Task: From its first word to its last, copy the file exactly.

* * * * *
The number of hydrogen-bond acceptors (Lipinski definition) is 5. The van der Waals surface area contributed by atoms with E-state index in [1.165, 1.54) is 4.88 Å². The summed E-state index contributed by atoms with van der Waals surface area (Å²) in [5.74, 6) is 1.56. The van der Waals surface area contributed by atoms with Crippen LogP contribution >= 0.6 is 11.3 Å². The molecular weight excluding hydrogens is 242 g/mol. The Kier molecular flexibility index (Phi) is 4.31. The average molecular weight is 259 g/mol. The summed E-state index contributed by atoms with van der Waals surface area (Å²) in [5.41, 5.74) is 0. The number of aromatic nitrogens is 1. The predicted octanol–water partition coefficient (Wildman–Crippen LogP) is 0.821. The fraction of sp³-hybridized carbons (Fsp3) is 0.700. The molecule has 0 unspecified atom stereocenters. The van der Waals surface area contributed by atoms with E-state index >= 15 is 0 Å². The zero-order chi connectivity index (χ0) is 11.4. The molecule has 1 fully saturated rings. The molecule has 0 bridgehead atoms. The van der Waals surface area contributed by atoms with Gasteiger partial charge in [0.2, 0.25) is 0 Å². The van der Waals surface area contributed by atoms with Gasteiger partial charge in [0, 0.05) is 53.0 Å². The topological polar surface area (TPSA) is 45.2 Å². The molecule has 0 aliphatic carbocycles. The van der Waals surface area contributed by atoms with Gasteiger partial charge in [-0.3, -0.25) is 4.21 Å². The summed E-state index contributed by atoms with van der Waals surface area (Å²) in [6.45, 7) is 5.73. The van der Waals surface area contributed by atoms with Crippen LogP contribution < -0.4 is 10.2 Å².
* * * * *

The number of hydrogen-bond acceptors (Lipinski definition) is 5. The van der Waals surface area contributed by atoms with E-state index in [1.165, 1.54) is 4.88 Å². The summed E-state index contributed by atoms with van der Waals surface area (Å²) in [5.74, 6) is 1.56. The van der Waals surface area contributed by atoms with Crippen LogP contribution >= 0.6 is 11.3 Å². The molecular weight excluding hydrogens is 242 g/mol. The Kier molecular flexibility index (Phi) is 4.31. The average molecular weight is 259 g/mol. The summed E-state index contributed by atoms with van der Waals surface area (Å²) in [5.41, 5.74) is 0. The number of aromatic nitrogens is 1. The predicted octanol–water partition coefficient (Wildman–Crippen LogP) is 0.821. The fraction of sp³-hybridized carbons (Fsp3) is 0.700. The molecule has 0 unspecified atom stereocenters. The van der Waals surface area contributed by atoms with E-state index >= 15 is 0 Å². The zero-order chi connectivity index (χ0) is 11.4. The molecule has 1 fully saturated rings. The molecule has 0 bridgehead atoms. The van der Waals surface area contributed by atoms with Gasteiger partial charge in [0.2, 0.25) is 0 Å². The van der Waals surface area contributed by atoms with Gasteiger partial charge in [0, 0.05) is 53.0 Å². The topological polar surface area (TPSA) is 45.2 Å². The molecule has 0 aliphatic carbocycles. The van der Waals surface area contributed by atoms with Gasteiger partial charge in [-0.3, -0.25) is 4.21 Å². The summed E-state index contributed by atoms with van der Waals surface area (Å²) in [6.45, 7) is 5.73. The van der Waals surface area contributed by atoms with Crippen LogP contribution < -0.4 is 10.2 Å².